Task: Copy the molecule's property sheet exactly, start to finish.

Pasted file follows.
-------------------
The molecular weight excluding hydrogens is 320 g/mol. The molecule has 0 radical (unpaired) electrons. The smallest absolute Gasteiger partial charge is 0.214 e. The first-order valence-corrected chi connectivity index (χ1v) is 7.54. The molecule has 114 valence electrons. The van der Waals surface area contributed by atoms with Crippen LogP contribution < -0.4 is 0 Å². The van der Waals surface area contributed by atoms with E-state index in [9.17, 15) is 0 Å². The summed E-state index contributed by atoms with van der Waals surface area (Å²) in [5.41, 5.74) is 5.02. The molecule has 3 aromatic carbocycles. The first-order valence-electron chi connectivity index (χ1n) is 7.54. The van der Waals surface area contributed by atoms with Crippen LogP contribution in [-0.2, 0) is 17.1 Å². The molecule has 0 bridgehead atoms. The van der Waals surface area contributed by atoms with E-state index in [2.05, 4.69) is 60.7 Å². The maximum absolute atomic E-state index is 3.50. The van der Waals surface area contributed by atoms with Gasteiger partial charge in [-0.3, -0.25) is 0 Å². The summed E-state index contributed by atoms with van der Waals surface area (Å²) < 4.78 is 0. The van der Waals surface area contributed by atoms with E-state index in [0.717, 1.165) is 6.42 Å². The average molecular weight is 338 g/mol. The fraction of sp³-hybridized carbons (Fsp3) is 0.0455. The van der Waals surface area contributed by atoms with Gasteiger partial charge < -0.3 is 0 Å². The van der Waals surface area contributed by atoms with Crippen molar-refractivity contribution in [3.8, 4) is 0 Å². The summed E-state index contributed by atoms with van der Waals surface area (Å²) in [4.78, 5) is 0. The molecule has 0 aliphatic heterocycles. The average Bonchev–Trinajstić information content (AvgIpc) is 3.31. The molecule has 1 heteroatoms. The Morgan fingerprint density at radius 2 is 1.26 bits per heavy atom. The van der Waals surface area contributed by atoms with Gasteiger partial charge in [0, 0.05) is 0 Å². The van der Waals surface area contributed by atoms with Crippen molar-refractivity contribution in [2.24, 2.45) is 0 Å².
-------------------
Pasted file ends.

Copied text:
The molecular weight excluding hydrogens is 320 g/mol. The molecule has 0 radical (unpaired) electrons. The smallest absolute Gasteiger partial charge is 0.214 e. The first-order valence-corrected chi connectivity index (χ1v) is 7.54. The molecule has 114 valence electrons. The van der Waals surface area contributed by atoms with Crippen LogP contribution < -0.4 is 0 Å². The van der Waals surface area contributed by atoms with E-state index in [9.17, 15) is 0 Å². The summed E-state index contributed by atoms with van der Waals surface area (Å²) in [5.41, 5.74) is 5.02. The molecule has 3 aromatic carbocycles. The first-order valence-electron chi connectivity index (χ1n) is 7.54. The van der Waals surface area contributed by atoms with Crippen LogP contribution in [-0.2, 0) is 17.1 Å². The molecule has 0 bridgehead atoms. The van der Waals surface area contributed by atoms with E-state index in [2.05, 4.69) is 60.7 Å². The maximum absolute atomic E-state index is 3.50. The van der Waals surface area contributed by atoms with Gasteiger partial charge in [-0.3, -0.25) is 0 Å². The summed E-state index contributed by atoms with van der Waals surface area (Å²) < 4.78 is 0. The van der Waals surface area contributed by atoms with E-state index in [0.717, 1.165) is 6.42 Å². The average molecular weight is 338 g/mol. The fraction of sp³-hybridized carbons (Fsp3) is 0.0455. The van der Waals surface area contributed by atoms with Gasteiger partial charge < -0.3 is 0 Å². The van der Waals surface area contributed by atoms with Crippen molar-refractivity contribution in [3.8, 4) is 0 Å². The summed E-state index contributed by atoms with van der Waals surface area (Å²) in [4.78, 5) is 0. The molecule has 0 aliphatic heterocycles. The average Bonchev–Trinajstić information content (AvgIpc) is 3.31. The molecule has 1 heteroatoms. The Morgan fingerprint density at radius 2 is 1.26 bits per heavy atom. The van der Waals surface area contributed by atoms with Gasteiger partial charge in [0, 0.05) is 0 Å². The van der Waals surface area contributed by atoms with Crippen molar-refractivity contribution in [2.24, 2.45) is 0 Å².